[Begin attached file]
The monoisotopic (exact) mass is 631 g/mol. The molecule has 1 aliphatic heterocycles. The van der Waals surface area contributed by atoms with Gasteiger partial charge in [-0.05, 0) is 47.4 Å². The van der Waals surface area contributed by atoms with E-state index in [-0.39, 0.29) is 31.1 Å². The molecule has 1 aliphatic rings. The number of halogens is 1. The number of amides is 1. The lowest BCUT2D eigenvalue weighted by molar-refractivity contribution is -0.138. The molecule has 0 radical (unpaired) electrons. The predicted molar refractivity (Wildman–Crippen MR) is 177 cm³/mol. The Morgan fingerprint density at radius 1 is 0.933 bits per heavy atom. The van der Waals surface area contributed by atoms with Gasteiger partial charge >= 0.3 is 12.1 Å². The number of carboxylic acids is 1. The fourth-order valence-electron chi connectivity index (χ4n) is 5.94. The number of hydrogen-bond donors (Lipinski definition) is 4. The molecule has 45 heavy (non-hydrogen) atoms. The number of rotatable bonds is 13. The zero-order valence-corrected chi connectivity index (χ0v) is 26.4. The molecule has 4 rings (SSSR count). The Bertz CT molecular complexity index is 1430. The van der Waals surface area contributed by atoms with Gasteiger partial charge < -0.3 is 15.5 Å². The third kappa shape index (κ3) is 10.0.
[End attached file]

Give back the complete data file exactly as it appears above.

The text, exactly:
The monoisotopic (exact) mass is 631 g/mol. The molecule has 1 aliphatic heterocycles. The van der Waals surface area contributed by atoms with Gasteiger partial charge in [-0.05, 0) is 47.4 Å². The van der Waals surface area contributed by atoms with E-state index in [-0.39, 0.29) is 31.1 Å². The molecule has 1 aliphatic rings. The number of halogens is 1. The number of amides is 1. The lowest BCUT2D eigenvalue weighted by molar-refractivity contribution is -0.138. The molecule has 0 radical (unpaired) electrons. The predicted molar refractivity (Wildman–Crippen MR) is 177 cm³/mol. The Morgan fingerprint density at radius 1 is 0.933 bits per heavy atom. The van der Waals surface area contributed by atoms with Gasteiger partial charge >= 0.3 is 12.1 Å². The number of carboxylic acids is 1. The fourth-order valence-electron chi connectivity index (χ4n) is 5.94. The number of hydrogen-bond donors (Lipinski definition) is 4. The molecule has 45 heavy (non-hydrogen) atoms. The number of rotatable bonds is 13. The zero-order valence-corrected chi connectivity index (χ0v) is 26.4. The molecule has 4 rings (SSSR count). The Bertz CT molecular complexity index is 1430. The van der Waals surface area contributed by atoms with Gasteiger partial charge < -0.3 is 15.5 Å². The third kappa shape index (κ3) is 10.0.